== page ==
January 24 is the UN International Day for Education. ATD Fourth World has worked for many years in Burkina Faso. In this article, ATD Fourth World Volunteer Corps member Sylvain Lestien describes how he reaches out through a book lending program to children who live in the street and other families in poverty. For many marginalized people, having access to books in this way is the first step to participating in other education programs.
Early morning in Naag Buuden, on the outskirts of Ouagadougou, finds me in Suzana-Ma’s courtyard, which is an open area full of people coming and going. You feel as if you are in a public place – except for the way people make you feel welcome. After giving Suzana-Ma and the children a bit of time with the book, I sit and help a few children who are unable to go to school with some of the basics of reading and writing. I deliberately don’t use any books or other aids – so that the watching parents can see that to have them is not essential, and are encouraged to pass on what they know even if their time at school ended with the preparatory class. When I go, I leave the book with Suzana-Ma. Children come to look at it every day, as do some of their parents. Suzana-Ma gives back the book I left with her the previous week, and I take it with me as I head for the other side of Naag Buuden.
Books as Cultural and Interpersonal Supports
This is where I started two years ago. A child who was sleeping rough in the centre of town agreed to introduce me to his father. He was living in poverty, surrounded by numerous others enduring the same misery. So to help the children I started making regular visits to the area. These visits have now become a bit of a ritual. My first port of call with the book is Madame Awa. She reads it to them and then I take the children for a walk. They retell the story in their own words to everyone we bump into as we make our way through the narrow streets and alleys.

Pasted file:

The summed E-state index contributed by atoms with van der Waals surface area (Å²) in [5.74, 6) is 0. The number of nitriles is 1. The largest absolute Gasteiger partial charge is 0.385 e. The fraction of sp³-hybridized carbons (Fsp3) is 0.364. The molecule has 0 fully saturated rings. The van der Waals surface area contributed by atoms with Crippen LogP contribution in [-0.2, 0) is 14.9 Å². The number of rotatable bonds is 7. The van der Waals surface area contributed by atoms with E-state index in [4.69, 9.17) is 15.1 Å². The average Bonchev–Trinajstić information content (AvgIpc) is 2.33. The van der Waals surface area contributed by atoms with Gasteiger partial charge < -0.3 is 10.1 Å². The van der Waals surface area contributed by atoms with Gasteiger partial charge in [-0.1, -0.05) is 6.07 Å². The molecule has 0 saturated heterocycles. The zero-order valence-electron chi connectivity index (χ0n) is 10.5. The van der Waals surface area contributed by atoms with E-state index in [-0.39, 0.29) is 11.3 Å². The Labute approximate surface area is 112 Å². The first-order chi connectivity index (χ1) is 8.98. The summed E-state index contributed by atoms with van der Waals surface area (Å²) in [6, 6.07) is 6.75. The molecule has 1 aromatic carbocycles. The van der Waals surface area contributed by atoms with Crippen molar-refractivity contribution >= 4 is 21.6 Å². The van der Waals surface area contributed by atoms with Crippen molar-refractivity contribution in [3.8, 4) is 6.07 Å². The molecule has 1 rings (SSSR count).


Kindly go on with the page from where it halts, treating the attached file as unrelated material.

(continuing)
We come across almost no men; they have all gone off to town to try to find food for their families. I have been trying to get the mothers and children to sit down with the book on their own, without me. Most of the women don’t speak French and most can’t read either. But some can, and they read to the others, whilst everyone has something to say about the pictures. Factual books work best; everyone shares what they know, and I do my best to keep a low profile. It’s often not until the mothers have got all they can out of the book that they make time to share it with their kids. Book time is thus a time to meet, a time to talk, a time to share knowledge and experience…. a time to give of oneself. But some mothers prefer to spend time with the book alone, to give themselves a quiet moment in their busy lives for thinking about culture and other topics.
On one of my very first visits two years ago I met Ba-Victor in a local bar. He showed me two children’s books that he owned. So ever since I have left that week’s book with him when I go. Ba-Victor’s job is to mend bicycle punctures, so he is out of doors all day. Everyone knows him and where to find him. So anyone who missed out because they were at school can stop by and spend time with the book, as can those who simply want to take a second look at it, to show it to a friend or to borrow it.
Book lovers in the neighbourhood, and there are lots of them, have already enjoyed more than 60 books!